By Deb Patterson
SILVER LAKE — Silver Lake Fire Department has something no other fire department in Kosciusko County has. They have a helicopter landing pad behind the fire station.
Fire Chief John Conley explained why. He said a business in town had an industrial accident during the day. A large item fell off a forklift and hit an employee.
Emergency medical personnel with LifeMed arrived and called for a medical helicopter. Firefighters were also called in to assist the medics and set up a landing zone near the business. However, there were only two firefighters available and they couldn’t do both tasks.
Shortly after the incident, fire department personnel approached the Silver Lake Town Council to have a landing pad built at the station. Minimum or no manpower would be needed to set up a landing zone.
Support from the town, community and even from two Fort Wayne hospitals, was received. The town agreed to pay for the concrete, but the bill for the concrete work has never been seen. Additional work such as boring work under the asphalt and installation of landing lights was also donated. A grant from K21 Health Foundation was received to purchase a remote switch, allowing the helicopter pilots to activate the landing lights.
The helipad was dedicated June 26, 2014, a month after the project began.
“We don’t have to be here. It (the helicopter) can land on its own if we only have one or two guys who can respond,” said Conley. “That’s the main reason we pushed for the landing pad.”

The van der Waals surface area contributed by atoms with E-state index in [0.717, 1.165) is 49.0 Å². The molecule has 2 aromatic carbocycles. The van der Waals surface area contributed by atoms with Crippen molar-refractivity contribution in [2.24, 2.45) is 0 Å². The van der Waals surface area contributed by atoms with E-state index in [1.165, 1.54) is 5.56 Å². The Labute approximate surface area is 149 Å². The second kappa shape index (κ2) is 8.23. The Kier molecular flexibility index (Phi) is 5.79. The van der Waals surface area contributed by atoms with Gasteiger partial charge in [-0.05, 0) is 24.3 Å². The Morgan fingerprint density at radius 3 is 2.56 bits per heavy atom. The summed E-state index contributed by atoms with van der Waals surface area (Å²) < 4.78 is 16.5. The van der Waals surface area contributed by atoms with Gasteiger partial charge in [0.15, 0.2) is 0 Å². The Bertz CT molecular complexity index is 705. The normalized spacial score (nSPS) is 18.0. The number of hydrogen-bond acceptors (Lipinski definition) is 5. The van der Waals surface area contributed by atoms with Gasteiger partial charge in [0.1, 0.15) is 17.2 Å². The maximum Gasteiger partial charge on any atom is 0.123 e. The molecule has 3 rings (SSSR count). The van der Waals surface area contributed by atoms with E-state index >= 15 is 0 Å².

While the landing pad isn’t used on a regular basis. It has proven to be a great asset to the southern portion of the county.
“Setting up a landing zone in a field takes more people,” Conley noted, as someone also needs to be in contact with the helicopter and check the surroundings. “This takes less people. The pilots have done a few fly arounds. It’s proven very beneficial.”
Shortly after it was installed Sidney Fire Department was the first to use it for a gunshot wound patient. “I would say sometimes there is a year goes by of not using it. Sometimes it’s two or three times a month,” Conley stated.
There are also security cameras at the station and at the helipad.
The all-volunteer fire department was established in 1900 and was incorporated in the early 1960s. One hundred years later a roster listing all firefighters in the department was created.
According to history, the department began when the Howe Fire Engine Company of Indianapolis delivered an engine. “An exhibition and test of the apparatus was given on the public square. The suction hose was lowered into the well at Fitton’s corner and a stream of water was thrown upon the roof of the Odd Fellow’s Building. Water was supplied from cisterns and the engine was placed in the building next door north of Rager’s Grocer.”
The history document notes Bert Coxley was the fire chief and Francis Rager was made captain. A chemical engine was purchased in 1910 and in 1922 additional equipment was added. The model T truck was replaced in 1940. In 1936 a rural fire truck was purchased.
The document notes fire personnel in 1958 included Howard Swihart, fire chief; Wayne Haney, assistant chief; Robert Zimmer, secretary-treasurer; and firemen: A.R. Ramsey, Bill Peff, Walter Meinert, Harold Roberts, Truman Enyeart, Cole Thompson, John Teeter, Robert Lehmer, Walter Jontz, Austin Neher, Duane Sells and Ted Kerlin.